Six developers from the defunct studio head up its spiritual successor - and Sega if fully behind the group
Sega Racing Studio’s demise was, for some, the canary in the mine. The publisher made its shock decision to axe the studio in 2008 – a mere three years after it had formed – in a move that impacted on more than sixty jobs.
Across the next three years some of the biggest UK game developers collapsed under financial strain. Free Radical Design, Realtime Worlds and Bizarre Creations were just three of many talented and successful British studios that, surprisingly, could no longer run as a going concern.
If Sega Racing Studio’s collapse was indeed a foretoken of three bitter years for the UK dev scene, its spiritual resurrection – announced today – is perhaps another sign of Britain’s return to strength.
The Solihull-based studio is reborn in all but name. Six survivors from the original outfit now head-up the studio, but will no longer focus on the racing genre. Instead the group will build more nimble projects for platforms such as handhelds and perhaps even mobile devices. 15 development vacancies are open.
Sega West’s production boss Gary Dunn explains to Develop how the studio was rebuilt, and outlines his hopes for its future.
What wasn’t reported on was Sega kept six of its brightest minds from that studio to form what was known as the Sega Technology Group. The name’s a tad misleading, as it is artists and designers as well as programmers.
That team has been used internationally to support Sega studios on technical work – and these guys know their tech very well. They have worked with new hardware like 3DS, PS Vita, Kinect, Move and Wii U.
We think the best way to understand the new hardware is to build concepts for it, so the Technology Group has, for a number of months, been building concepts for a number of platforms.
But, one of the concepts we were so blown away by, we decided to green-light it. It’s going to be a PS Vita game that absolutely uses many features of the hardware to the max, and gives you some truly innovative gaming opportunities not seen before.
I personally wouldn’t want to put this project under a genre of any kind.
And, thinking about who would develop this prototype into a game, we looked at some external options and thought, you know what, the best place to make this is at the Technology Group. And suddenly, putting a production team next to this technology group began to make a lot of sense.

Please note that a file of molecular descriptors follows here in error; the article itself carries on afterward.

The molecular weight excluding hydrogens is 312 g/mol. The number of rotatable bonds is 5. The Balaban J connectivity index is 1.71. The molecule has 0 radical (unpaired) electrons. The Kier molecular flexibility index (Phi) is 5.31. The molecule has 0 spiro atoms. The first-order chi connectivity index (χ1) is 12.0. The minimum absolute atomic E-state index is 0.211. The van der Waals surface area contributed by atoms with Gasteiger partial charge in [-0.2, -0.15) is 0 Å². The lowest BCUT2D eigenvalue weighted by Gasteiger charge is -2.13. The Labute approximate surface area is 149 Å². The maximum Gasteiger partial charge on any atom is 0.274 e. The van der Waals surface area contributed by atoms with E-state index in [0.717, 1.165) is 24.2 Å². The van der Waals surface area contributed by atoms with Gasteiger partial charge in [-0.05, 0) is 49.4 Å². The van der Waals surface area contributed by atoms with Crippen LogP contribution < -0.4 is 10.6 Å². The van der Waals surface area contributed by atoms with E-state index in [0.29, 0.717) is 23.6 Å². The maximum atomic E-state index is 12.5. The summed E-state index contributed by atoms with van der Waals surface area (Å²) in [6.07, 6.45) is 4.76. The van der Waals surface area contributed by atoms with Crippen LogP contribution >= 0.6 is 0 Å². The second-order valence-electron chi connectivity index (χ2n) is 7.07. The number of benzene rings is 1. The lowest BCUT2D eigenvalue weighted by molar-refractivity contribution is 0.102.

The way it’s going to work is the technology group are going to form as the founding members of the studio, and over the next two months as we build up the team; those technology group members will refocus on engines, tools, tech and prototypes.
We want to build the studio up for 15 game developers, on top of the six in the technology group. It doesn’t sound like a lot, but Sega has a big network of contractor staff as well who can be very useful.
In terms of hiring more, that really depends on where our project ends. The new studio’s project is being built for PlayStation Vita, so we might need more staff if the game moves to other systems.
The thing is, in most of these cases the studios closing down are quite large. Bizarre Creations was a behemoth of a studio.
We’re looking to be an agile, modern studio focusing on new platforms. Our new studio could very much end up working on mobile and tablet devices. Our plan is to be innovative as well as agile.
The grand plan was to co-locate this studio with the technology group, so when new tech comes this production team is able to jump on it easily.
If the right opportunity comes along we will push further. But those opportunities tend to be rare. A lot of great studios are unrealistically priced and a lot of reasonably-priced studios don’t offer much opportunity.
If we find a studio with that sweet-spot, we will absolutely be going after that opportunity very aggressively.
I think that’s absolutely the case. It’d take a brave soul to start up a 100-man studio at the moment, because the risk is so high.
I think the days of the great big teams are going to be limited. The UK industry’s going to have smaller startups from now on, I would say.
The technology group is very excited by it, but it’s a bit too early to say where we are at the moment. Our experience with it at the moment is that a lot of things are falling into place, in terms of how easy the machine is to develop for.
For the Wii U, developers want the same as they want for all consoles – good tools, the ability to create agile prototypes, and lots of third-party tech support. The Wii U is delivering on that.